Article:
Noah

Noah was a shelter guest in November 2016.  He shared about his journey from Eritrea to London.

“I came to the UK to be free to follow Jesus”

The problem in Eritrea, Noah explains, is a “religious” one.  Noah comes from a family of Pentecostal Christians.  He says that the Government in Eritrea follows Orthodox Christianity and that Pentecostal Christians are persecuted.  He remembers a time in 2004 when the Government closed down Pentecostal churches and threatened Pentecostal Christians with arrest if they did not follow Orthodox Christianity.  “You can’t follow God as you want . . . On Sundays, we didn’t go out of the house,” says Noah.  His family had to worship on secret on a Sunday, out of fear that the Government may find out and arrest them.  This persecution led Noah to flee his country and head for the UK; he wanted to be “free to follow Jesus.”

Liverpool to London

Whilst claiming asylum Noah was given temporary shared accommodation in Liverpool until he was awarded asylum.  Noah found life hard: “I felt lonely, there was no community and I had no Eritrean Church.”  After living in Liverpool for a while he decided he needed to move to London to connect with Eritrean Christians, even though he knew he would be homeless.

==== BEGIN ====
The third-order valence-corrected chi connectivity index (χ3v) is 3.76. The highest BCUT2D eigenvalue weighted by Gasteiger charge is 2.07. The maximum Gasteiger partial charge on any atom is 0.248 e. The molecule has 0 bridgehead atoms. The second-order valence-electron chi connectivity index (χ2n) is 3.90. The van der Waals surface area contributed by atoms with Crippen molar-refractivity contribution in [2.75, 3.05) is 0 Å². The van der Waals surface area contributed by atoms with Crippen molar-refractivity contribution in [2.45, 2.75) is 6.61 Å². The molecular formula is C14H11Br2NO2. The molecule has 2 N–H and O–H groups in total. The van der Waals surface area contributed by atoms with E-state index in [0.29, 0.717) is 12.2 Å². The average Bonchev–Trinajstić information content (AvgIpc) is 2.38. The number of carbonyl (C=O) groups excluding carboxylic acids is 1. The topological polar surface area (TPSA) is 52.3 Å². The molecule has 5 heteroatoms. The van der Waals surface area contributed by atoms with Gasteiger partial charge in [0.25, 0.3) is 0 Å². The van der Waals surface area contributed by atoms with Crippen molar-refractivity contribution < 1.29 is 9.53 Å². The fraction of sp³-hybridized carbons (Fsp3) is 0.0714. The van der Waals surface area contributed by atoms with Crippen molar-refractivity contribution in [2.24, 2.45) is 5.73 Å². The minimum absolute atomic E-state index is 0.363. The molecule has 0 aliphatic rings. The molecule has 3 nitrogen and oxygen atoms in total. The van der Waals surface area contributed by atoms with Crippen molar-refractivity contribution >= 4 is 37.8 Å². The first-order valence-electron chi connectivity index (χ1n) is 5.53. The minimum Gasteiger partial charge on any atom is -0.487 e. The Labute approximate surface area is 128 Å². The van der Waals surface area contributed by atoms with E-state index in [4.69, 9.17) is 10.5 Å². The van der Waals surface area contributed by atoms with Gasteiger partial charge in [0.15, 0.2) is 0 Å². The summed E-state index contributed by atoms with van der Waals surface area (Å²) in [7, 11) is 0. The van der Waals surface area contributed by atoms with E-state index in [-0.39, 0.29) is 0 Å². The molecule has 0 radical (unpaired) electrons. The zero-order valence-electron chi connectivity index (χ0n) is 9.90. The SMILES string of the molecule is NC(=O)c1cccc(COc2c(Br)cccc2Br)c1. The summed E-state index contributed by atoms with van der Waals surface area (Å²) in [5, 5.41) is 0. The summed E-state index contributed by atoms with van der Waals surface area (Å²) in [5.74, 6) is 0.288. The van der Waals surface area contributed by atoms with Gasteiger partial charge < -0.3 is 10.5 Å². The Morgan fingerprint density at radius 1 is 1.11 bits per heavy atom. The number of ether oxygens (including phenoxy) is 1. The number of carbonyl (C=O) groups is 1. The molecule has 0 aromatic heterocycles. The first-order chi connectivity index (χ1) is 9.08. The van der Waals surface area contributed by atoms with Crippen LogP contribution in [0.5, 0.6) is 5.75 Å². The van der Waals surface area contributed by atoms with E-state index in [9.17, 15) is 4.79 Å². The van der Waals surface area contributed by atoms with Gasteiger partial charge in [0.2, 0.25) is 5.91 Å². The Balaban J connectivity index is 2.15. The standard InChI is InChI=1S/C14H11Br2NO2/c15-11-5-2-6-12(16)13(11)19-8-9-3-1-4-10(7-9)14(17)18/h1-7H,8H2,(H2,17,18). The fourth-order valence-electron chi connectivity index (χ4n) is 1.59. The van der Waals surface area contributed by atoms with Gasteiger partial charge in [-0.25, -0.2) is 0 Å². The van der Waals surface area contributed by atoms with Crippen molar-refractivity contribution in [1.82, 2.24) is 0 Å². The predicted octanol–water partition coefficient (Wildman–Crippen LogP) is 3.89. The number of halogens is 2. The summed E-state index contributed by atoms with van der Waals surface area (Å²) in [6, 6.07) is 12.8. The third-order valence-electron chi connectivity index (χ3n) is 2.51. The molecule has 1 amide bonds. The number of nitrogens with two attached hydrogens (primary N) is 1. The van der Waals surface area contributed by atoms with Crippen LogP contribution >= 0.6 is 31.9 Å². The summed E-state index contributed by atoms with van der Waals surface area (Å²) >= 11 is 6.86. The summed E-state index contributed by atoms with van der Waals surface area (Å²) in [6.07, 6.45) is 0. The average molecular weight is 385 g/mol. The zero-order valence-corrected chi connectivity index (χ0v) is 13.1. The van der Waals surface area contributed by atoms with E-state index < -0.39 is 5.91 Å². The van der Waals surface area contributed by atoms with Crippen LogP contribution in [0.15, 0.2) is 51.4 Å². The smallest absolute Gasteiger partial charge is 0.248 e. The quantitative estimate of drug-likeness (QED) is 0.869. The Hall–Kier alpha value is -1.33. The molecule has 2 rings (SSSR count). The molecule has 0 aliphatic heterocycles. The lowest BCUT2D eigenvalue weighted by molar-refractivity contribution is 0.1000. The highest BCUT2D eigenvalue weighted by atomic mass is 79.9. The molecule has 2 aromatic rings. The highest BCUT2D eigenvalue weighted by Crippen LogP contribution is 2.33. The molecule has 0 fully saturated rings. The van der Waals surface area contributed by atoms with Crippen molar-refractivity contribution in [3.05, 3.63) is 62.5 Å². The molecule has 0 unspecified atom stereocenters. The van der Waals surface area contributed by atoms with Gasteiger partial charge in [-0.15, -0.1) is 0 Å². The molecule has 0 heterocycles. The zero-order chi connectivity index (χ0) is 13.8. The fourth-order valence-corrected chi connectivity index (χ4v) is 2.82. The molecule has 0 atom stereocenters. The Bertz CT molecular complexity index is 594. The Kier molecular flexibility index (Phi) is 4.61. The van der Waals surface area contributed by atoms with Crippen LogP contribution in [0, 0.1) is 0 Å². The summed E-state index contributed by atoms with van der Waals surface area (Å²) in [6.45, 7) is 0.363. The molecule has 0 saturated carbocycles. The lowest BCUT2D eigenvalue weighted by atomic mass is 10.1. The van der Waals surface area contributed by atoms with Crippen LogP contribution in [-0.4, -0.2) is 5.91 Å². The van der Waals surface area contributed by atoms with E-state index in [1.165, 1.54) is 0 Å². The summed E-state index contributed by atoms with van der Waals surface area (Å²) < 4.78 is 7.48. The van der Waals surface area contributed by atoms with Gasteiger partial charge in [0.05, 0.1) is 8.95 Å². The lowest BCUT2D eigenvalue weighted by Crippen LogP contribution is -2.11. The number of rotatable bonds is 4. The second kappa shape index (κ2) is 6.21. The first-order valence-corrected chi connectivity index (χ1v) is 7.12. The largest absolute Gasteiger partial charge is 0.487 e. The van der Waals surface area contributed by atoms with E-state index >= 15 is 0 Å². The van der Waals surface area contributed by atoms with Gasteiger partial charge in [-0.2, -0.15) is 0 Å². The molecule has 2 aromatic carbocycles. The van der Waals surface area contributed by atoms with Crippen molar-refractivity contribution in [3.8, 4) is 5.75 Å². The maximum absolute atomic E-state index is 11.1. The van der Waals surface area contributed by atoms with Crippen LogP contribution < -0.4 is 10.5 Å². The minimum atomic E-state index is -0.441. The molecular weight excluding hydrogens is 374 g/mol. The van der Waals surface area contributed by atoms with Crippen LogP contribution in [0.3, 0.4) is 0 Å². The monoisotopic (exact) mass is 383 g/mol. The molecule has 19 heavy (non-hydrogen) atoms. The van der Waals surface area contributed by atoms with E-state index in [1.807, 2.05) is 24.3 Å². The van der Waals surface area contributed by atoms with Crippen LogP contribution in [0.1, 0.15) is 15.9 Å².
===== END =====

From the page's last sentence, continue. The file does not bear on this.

“I would still be on the street if it wasn’t for GrowTH”

In London Noah slept on buses and in train stations, until a friend told him about the charity Crisis Skylight that assists those affected by homelessness.  Crisis referred Noah into GrowTH in November 2015 and work began to try and help him secure more permanent accommodation.  Noah shared how great it felt to be able to wake up each morning in a warm, safe place where he could wash before going to college.  “It is very hard to do this when you’re on the street,” shared Noah.  With the support of his Advocate Worker, Noah secured a room in South East London.

“God has a plan, I always say this to my life”

Noah is still in that house seven months on and is continuing his education.  He recently completed his GCSE in Maths and passed his level 1 in English and IT.  “Life is busy,” he says smiling.  He has an Eritrean Church in North London and now feels like he has a community as well. Just a few months after getting accommodation, Noah began volunteering at the night shelter. Looking back, he says, “I never thought my life would be like this, but God has a plan . . . I tell this to people who have problems.”

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